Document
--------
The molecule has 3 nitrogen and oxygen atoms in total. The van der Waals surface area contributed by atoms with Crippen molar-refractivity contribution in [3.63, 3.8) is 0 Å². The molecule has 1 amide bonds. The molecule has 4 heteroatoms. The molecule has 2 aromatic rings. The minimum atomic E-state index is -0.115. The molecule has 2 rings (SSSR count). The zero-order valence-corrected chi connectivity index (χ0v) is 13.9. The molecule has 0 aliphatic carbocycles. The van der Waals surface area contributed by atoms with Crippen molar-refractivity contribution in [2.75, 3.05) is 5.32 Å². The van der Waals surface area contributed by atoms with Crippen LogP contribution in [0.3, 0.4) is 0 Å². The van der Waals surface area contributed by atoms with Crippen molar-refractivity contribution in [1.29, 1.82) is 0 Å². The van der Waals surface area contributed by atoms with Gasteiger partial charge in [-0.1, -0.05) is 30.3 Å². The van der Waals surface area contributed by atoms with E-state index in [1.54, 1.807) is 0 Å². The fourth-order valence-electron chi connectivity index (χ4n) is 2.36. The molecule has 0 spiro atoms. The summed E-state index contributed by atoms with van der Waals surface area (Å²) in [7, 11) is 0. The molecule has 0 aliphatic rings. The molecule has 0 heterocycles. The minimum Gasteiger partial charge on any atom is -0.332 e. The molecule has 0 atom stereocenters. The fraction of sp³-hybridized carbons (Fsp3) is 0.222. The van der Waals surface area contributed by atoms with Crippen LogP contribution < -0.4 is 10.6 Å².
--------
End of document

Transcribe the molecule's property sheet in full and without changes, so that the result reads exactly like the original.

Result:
The molecule has 3 nitrogen and oxygen atoms in total. The van der Waals surface area contributed by atoms with Crippen molar-refractivity contribution in [3.63, 3.8) is 0 Å². The molecule has 1 amide bonds. The molecule has 4 heteroatoms. The molecule has 2 aromatic rings. The minimum atomic E-state index is -0.115. The molecule has 2 rings (SSSR count). The zero-order valence-corrected chi connectivity index (χ0v) is 13.9. The molecule has 0 aliphatic carbocycles. The van der Waals surface area contributed by atoms with Crippen molar-refractivity contribution in [2.75, 3.05) is 5.32 Å². The van der Waals surface area contributed by atoms with Crippen LogP contribution in [0.3, 0.4) is 0 Å². The van der Waals surface area contributed by atoms with Crippen molar-refractivity contribution in [1.29, 1.82) is 0 Å². The van der Waals surface area contributed by atoms with Gasteiger partial charge in [-0.1, -0.05) is 30.3 Å². The van der Waals surface area contributed by atoms with E-state index in [1.54, 1.807) is 0 Å². The fourth-order valence-electron chi connectivity index (χ4n) is 2.36. The molecule has 0 spiro atoms. The summed E-state index contributed by atoms with van der Waals surface area (Å²) in [7, 11) is 0. The molecule has 0 aliphatic rings. The molecule has 0 heterocycles. The minimum Gasteiger partial charge on any atom is -0.332 e. The molecule has 0 atom stereocenters. The fraction of sp³-hybridized carbons (Fsp3) is 0.222. The van der Waals surface area contributed by atoms with Crippen LogP contribution < -0.4 is 10.6 Å².